Sometimes the sentiment--cloaked in the abandonment of childhood wonderment with Florida after the state's 2000 electoral faults or the plight of Vizzini, the peasant from The Princess Bride--becomes overbearing, sung constantly in Hart's wry, semi-deadpan.
Its saving grace is its sincerity. He seems deeply troubled and not just in that banal, world-around-me way: Hart seems wrenched by the notion that he may not know the answers or that there may be no answers. Moving? Normalizing? Differing? Staying? No. The instrumentation--gorgeously captured by Bu Hanan producer Alex Lazara, a multi-instrumental/songwriting/vocal/beatmaking explorer who continues to make clever recording decisions better than most in the country--confirms the suspicion, moving between string-based orchestral beauty and electronically manifested turmoil. As with Ticonderoga (who, on record, forms part of The Physics of Meaning, along with Jason Fagg, Heather McEntire, Dale Baker and a host of others), form marries function.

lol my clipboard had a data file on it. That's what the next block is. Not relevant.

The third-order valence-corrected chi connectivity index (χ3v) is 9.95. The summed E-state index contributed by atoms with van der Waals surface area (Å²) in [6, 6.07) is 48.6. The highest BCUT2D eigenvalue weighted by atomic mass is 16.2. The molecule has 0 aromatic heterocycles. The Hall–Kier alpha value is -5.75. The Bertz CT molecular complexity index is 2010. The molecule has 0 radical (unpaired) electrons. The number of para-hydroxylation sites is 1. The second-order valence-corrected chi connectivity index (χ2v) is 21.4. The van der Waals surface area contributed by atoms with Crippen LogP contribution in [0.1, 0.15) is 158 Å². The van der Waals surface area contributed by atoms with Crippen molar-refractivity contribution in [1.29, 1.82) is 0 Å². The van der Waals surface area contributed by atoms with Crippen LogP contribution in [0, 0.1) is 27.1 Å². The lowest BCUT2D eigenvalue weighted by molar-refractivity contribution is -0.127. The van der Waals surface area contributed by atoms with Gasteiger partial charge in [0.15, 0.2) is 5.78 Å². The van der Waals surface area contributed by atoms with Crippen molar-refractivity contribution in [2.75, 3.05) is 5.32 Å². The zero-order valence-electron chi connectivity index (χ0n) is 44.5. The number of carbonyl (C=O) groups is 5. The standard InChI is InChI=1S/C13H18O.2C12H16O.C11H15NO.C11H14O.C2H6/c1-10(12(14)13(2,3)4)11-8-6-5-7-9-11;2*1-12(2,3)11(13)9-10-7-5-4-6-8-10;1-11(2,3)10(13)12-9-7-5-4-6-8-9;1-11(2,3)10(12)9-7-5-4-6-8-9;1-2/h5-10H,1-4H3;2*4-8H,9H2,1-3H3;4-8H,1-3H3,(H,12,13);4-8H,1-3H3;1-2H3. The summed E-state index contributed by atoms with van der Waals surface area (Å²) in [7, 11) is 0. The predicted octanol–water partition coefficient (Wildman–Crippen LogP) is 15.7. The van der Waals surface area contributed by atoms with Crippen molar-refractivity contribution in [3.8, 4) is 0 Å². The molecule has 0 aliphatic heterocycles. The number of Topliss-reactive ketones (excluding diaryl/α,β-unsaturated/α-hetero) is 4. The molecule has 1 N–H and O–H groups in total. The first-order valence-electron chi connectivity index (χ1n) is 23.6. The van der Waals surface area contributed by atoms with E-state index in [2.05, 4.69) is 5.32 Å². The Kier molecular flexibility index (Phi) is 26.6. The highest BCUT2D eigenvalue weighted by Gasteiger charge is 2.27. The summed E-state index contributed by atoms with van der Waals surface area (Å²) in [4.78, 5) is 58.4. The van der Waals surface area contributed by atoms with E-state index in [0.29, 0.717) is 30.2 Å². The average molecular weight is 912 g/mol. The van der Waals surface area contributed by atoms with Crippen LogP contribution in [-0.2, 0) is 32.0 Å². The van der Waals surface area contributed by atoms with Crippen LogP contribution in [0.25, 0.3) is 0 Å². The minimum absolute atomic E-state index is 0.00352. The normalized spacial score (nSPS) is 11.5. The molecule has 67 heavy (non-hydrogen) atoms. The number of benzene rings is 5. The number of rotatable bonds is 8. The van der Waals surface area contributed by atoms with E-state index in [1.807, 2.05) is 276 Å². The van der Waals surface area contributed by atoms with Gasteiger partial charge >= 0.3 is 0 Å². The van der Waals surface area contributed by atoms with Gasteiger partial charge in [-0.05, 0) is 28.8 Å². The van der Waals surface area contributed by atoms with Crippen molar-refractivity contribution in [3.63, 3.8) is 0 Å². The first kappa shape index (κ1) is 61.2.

That's a difficult feat, but--if The Physics of Meaning stands for anything--it's that there are no easy answers. As the album closes, a young brother and sister sing the outro, minutes after a sample of Hart's grandmother snaps off. Are they offering a newborn hope or the tragic perpetuation of hopelessness? Who knows? But at least it's a beginning.
The Physics of Meaning's CD release show happens at Local 506 on Saturday, Nov. 5 at 9:30 p.m. with Ticonderoga, Eyes to Space and The Prayers and Tears of Arthur Digby Sellers.